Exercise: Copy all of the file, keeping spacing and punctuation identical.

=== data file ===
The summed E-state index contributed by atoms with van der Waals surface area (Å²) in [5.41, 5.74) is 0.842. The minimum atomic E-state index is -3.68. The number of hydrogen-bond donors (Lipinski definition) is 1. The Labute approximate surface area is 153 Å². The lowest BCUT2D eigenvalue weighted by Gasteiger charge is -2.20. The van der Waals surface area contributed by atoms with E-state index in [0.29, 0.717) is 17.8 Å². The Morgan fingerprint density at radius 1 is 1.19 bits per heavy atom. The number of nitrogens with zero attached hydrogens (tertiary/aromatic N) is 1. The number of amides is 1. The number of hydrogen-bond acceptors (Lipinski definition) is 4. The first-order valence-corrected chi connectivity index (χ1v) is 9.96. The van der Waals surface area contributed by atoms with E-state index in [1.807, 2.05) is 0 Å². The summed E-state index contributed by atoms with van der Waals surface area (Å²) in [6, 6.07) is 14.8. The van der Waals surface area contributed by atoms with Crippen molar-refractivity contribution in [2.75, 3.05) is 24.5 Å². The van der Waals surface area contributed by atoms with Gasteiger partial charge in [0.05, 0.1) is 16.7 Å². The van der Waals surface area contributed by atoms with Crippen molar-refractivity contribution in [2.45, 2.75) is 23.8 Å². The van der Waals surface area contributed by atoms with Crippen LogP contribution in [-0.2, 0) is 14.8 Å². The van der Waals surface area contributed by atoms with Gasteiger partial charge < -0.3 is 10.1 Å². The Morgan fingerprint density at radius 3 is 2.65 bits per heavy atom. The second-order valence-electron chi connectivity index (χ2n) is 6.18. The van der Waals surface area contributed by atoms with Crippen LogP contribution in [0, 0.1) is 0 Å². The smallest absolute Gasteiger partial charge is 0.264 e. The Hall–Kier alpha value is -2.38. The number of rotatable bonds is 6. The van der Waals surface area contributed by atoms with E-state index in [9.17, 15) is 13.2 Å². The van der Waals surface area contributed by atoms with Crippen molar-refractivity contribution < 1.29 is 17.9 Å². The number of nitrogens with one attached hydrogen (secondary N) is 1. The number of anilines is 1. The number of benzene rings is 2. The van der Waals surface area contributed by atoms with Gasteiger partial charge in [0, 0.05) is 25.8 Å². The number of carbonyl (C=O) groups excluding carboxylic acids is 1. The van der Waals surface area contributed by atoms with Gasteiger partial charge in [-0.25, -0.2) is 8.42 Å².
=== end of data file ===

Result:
The summed E-state index contributed by atoms with van der Waals surface area (Å²) in [5.41, 5.74) is 0.842. The minimum atomic E-state index is -3.68. The number of hydrogen-bond donors (Lipinski definition) is 1. The Labute approximate surface area is 153 Å². The lowest BCUT2D eigenvalue weighted by Gasteiger charge is -2.20. The van der Waals surface area contributed by atoms with E-state index in [0.29, 0.717) is 17.8 Å². The Morgan fingerprint density at radius 1 is 1.19 bits per heavy atom. The number of nitrogens with zero attached hydrogens (tertiary/aromatic N) is 1. The number of amides is 1. The number of hydrogen-bond acceptors (Lipinski definition) is 4. The first-order valence-corrected chi connectivity index (χ1v) is 9.96. The van der Waals surface area contributed by atoms with E-state index in [1.807, 2.05) is 0 Å². The summed E-state index contributed by atoms with van der Waals surface area (Å²) in [6, 6.07) is 14.8. The van der Waals surface area contributed by atoms with Crippen molar-refractivity contribution in [2.75, 3.05) is 24.5 Å². The van der Waals surface area contributed by atoms with Gasteiger partial charge in [0.05, 0.1) is 16.7 Å². The van der Waals surface area contributed by atoms with Crippen molar-refractivity contribution in [2.45, 2.75) is 23.8 Å². The van der Waals surface area contributed by atoms with Crippen LogP contribution in [-0.2, 0) is 14.8 Å². The van der Waals surface area contributed by atoms with Gasteiger partial charge < -0.3 is 10.1 Å². The Morgan fingerprint density at radius 3 is 2.65 bits per heavy atom. The second-order valence-electron chi connectivity index (χ2n) is 6.18. The van der Waals surface area contributed by atoms with Crippen LogP contribution in [0, 0.1) is 0 Å². The smallest absolute Gasteiger partial charge is 0.264 e. The Hall–Kier alpha value is -2.38. The number of rotatable bonds is 6. The van der Waals surface area contributed by atoms with E-state index in [9.17, 15) is 13.2 Å². The van der Waals surface area contributed by atoms with Crippen molar-refractivity contribution < 1.29 is 17.9 Å². The number of nitrogens with one attached hydrogen (secondary N) is 1. The number of anilines is 1. The number of benzene rings is 2. The van der Waals surface area contributed by atoms with Gasteiger partial charge in [0, 0.05) is 25.8 Å². The number of carbonyl (C=O) groups excluding carboxylic acids is 1. The van der Waals surface area contributed by atoms with Gasteiger partial charge in [-0.25, -0.2) is 8.42 Å².